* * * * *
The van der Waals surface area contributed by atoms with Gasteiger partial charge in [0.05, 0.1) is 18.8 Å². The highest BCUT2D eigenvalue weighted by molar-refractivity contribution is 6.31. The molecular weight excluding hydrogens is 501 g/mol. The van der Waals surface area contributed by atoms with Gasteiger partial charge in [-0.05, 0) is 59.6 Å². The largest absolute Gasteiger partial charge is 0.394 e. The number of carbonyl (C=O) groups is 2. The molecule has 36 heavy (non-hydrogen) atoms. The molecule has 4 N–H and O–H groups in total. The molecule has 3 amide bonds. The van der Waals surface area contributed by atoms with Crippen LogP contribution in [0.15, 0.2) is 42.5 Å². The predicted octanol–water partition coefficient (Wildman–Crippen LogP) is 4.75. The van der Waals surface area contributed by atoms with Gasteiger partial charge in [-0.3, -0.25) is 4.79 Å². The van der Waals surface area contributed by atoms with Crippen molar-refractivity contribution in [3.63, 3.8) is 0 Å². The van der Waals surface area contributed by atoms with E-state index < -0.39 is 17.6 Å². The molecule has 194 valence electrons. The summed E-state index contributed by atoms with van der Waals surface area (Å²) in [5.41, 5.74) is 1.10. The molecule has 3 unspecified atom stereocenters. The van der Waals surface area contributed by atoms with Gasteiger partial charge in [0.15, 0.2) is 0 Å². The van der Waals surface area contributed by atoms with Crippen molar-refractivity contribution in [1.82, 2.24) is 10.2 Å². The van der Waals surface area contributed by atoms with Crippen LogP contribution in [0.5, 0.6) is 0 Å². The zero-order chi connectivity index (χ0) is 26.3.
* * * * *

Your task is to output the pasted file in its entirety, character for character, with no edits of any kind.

The van der Waals surface area contributed by atoms with Gasteiger partial charge in [0.05, 0.1) is 18.8 Å². The highest BCUT2D eigenvalue weighted by molar-refractivity contribution is 6.31. The molecular weight excluding hydrogens is 501 g/mol. The van der Waals surface area contributed by atoms with Gasteiger partial charge in [-0.05, 0) is 59.6 Å². The largest absolute Gasteiger partial charge is 0.394 e. The number of carbonyl (C=O) groups is 2. The molecule has 36 heavy (non-hydrogen) atoms. The molecule has 4 N–H and O–H groups in total. The molecule has 3 amide bonds. The van der Waals surface area contributed by atoms with Crippen LogP contribution in [0.15, 0.2) is 42.5 Å². The predicted octanol–water partition coefficient (Wildman–Crippen LogP) is 4.75. The van der Waals surface area contributed by atoms with Gasteiger partial charge in [-0.3, -0.25) is 4.79 Å². The van der Waals surface area contributed by atoms with Crippen molar-refractivity contribution in [3.63, 3.8) is 0 Å². The van der Waals surface area contributed by atoms with E-state index < -0.39 is 17.6 Å². The molecule has 194 valence electrons. The summed E-state index contributed by atoms with van der Waals surface area (Å²) in [5.41, 5.74) is 1.10. The molecule has 3 unspecified atom stereocenters. The van der Waals surface area contributed by atoms with Gasteiger partial charge in [0.15, 0.2) is 0 Å². The van der Waals surface area contributed by atoms with Crippen molar-refractivity contribution in [1.82, 2.24) is 10.2 Å². The van der Waals surface area contributed by atoms with Crippen LogP contribution in [0.5, 0.6) is 0 Å². The zero-order chi connectivity index (χ0) is 26.3.